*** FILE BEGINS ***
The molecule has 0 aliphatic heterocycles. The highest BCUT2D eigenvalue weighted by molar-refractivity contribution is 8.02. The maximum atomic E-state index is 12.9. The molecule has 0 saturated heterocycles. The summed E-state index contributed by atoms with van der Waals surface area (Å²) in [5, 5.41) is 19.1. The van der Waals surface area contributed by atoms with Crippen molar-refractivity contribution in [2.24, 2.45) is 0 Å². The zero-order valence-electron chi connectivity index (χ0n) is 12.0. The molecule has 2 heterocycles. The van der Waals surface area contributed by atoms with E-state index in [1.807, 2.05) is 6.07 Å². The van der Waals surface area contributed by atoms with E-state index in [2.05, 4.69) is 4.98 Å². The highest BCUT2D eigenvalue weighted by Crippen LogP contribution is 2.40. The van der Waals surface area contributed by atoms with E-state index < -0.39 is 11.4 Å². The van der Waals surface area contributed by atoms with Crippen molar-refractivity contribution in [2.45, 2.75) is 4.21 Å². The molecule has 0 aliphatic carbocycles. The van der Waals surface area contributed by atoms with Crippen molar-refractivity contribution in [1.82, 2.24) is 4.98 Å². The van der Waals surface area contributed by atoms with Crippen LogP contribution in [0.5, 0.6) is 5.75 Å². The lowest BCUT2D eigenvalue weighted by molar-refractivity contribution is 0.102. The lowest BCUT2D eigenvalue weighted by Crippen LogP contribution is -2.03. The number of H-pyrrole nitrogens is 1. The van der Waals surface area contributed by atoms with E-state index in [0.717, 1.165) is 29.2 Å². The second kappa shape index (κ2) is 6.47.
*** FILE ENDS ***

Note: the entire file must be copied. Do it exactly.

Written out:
The molecule has 0 aliphatic heterocycles. The highest BCUT2D eigenvalue weighted by molar-refractivity contribution is 8.02. The maximum atomic E-state index is 12.9. The molecule has 0 saturated heterocycles. The summed E-state index contributed by atoms with van der Waals surface area (Å²) in [5, 5.41) is 19.1. The van der Waals surface area contributed by atoms with Crippen molar-refractivity contribution in [2.24, 2.45) is 0 Å². The zero-order valence-electron chi connectivity index (χ0n) is 12.0. The molecule has 2 heterocycles. The van der Waals surface area contributed by atoms with E-state index in [1.807, 2.05) is 6.07 Å². The van der Waals surface area contributed by atoms with E-state index in [2.05, 4.69) is 4.98 Å². The highest BCUT2D eigenvalue weighted by Crippen LogP contribution is 2.40. The van der Waals surface area contributed by atoms with E-state index < -0.39 is 11.4 Å². The van der Waals surface area contributed by atoms with Crippen molar-refractivity contribution in [2.45, 2.75) is 4.21 Å². The molecule has 0 aliphatic carbocycles. The van der Waals surface area contributed by atoms with Crippen molar-refractivity contribution in [1.82, 2.24) is 4.98 Å². The van der Waals surface area contributed by atoms with Crippen LogP contribution in [0.5, 0.6) is 5.75 Å². The lowest BCUT2D eigenvalue weighted by molar-refractivity contribution is 0.102. The lowest BCUT2D eigenvalue weighted by Crippen LogP contribution is -2.03. The number of H-pyrrole nitrogens is 1. The van der Waals surface area contributed by atoms with E-state index in [0.717, 1.165) is 29.2 Å². The second kappa shape index (κ2) is 6.47.